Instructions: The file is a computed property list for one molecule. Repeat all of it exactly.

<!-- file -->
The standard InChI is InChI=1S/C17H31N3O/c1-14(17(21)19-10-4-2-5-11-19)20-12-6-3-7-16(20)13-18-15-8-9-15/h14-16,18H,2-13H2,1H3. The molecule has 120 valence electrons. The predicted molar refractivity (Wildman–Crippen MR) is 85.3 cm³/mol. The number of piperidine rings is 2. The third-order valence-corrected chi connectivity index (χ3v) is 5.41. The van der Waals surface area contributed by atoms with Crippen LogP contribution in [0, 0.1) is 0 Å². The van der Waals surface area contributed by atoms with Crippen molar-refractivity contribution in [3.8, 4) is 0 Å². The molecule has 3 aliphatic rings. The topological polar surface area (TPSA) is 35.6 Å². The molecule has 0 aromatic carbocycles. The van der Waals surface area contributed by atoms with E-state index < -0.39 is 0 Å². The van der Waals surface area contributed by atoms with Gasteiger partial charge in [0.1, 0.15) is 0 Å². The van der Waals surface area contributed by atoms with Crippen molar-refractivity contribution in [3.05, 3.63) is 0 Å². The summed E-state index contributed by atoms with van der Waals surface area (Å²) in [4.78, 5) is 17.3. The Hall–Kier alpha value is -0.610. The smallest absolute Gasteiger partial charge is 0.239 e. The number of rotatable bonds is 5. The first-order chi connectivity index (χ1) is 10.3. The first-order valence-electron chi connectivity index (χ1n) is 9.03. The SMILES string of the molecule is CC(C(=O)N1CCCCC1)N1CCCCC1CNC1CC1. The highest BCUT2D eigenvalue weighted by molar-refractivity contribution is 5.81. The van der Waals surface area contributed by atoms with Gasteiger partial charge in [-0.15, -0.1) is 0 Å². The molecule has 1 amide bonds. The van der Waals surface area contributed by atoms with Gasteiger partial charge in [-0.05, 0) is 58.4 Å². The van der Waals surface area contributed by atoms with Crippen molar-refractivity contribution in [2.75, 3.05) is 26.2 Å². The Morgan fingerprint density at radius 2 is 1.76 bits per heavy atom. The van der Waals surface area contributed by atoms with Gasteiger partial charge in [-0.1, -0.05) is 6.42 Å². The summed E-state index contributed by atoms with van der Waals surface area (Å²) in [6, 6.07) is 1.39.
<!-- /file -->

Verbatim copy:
The standard InChI is InChI=1S/C17H31N3O/c1-14(17(21)19-10-4-2-5-11-19)20-12-6-3-7-16(20)13-18-15-8-9-15/h14-16,18H,2-13H2,1H3. The molecule has 120 valence electrons. The predicted molar refractivity (Wildman–Crippen MR) is 85.3 cm³/mol. The number of piperidine rings is 2. The third-order valence-corrected chi connectivity index (χ3v) is 5.41. The van der Waals surface area contributed by atoms with Crippen LogP contribution in [0, 0.1) is 0 Å². The van der Waals surface area contributed by atoms with Crippen molar-refractivity contribution in [3.8, 4) is 0 Å². The molecule has 3 aliphatic rings. The topological polar surface area (TPSA) is 35.6 Å². The molecule has 0 aromatic carbocycles. The van der Waals surface area contributed by atoms with E-state index < -0.39 is 0 Å². The van der Waals surface area contributed by atoms with Gasteiger partial charge in [0.1, 0.15) is 0 Å². The van der Waals surface area contributed by atoms with Crippen molar-refractivity contribution in [3.05, 3.63) is 0 Å². The summed E-state index contributed by atoms with van der Waals surface area (Å²) in [4.78, 5) is 17.3. The Hall–Kier alpha value is -0.610. The smallest absolute Gasteiger partial charge is 0.239 e. The number of rotatable bonds is 5. The first-order chi connectivity index (χ1) is 10.3. The first-order valence-electron chi connectivity index (χ1n) is 9.03. The SMILES string of the molecule is CC(C(=O)N1CCCCC1)N1CCCCC1CNC1CC1. The highest BCUT2D eigenvalue weighted by molar-refractivity contribution is 5.81. The van der Waals surface area contributed by atoms with Gasteiger partial charge in [-0.15, -0.1) is 0 Å². The molecule has 1 amide bonds. The van der Waals surface area contributed by atoms with Gasteiger partial charge in [-0.05, 0) is 58.4 Å². The van der Waals surface area contributed by atoms with Crippen molar-refractivity contribution in [2.75, 3.05) is 26.2 Å². The Morgan fingerprint density at radius 2 is 1.76 bits per heavy atom. The van der Waals surface area contributed by atoms with Gasteiger partial charge in [-0.1, -0.05) is 6.42 Å². The summed E-state index contributed by atoms with van der Waals surface area (Å²) in [6, 6.07) is 1.39.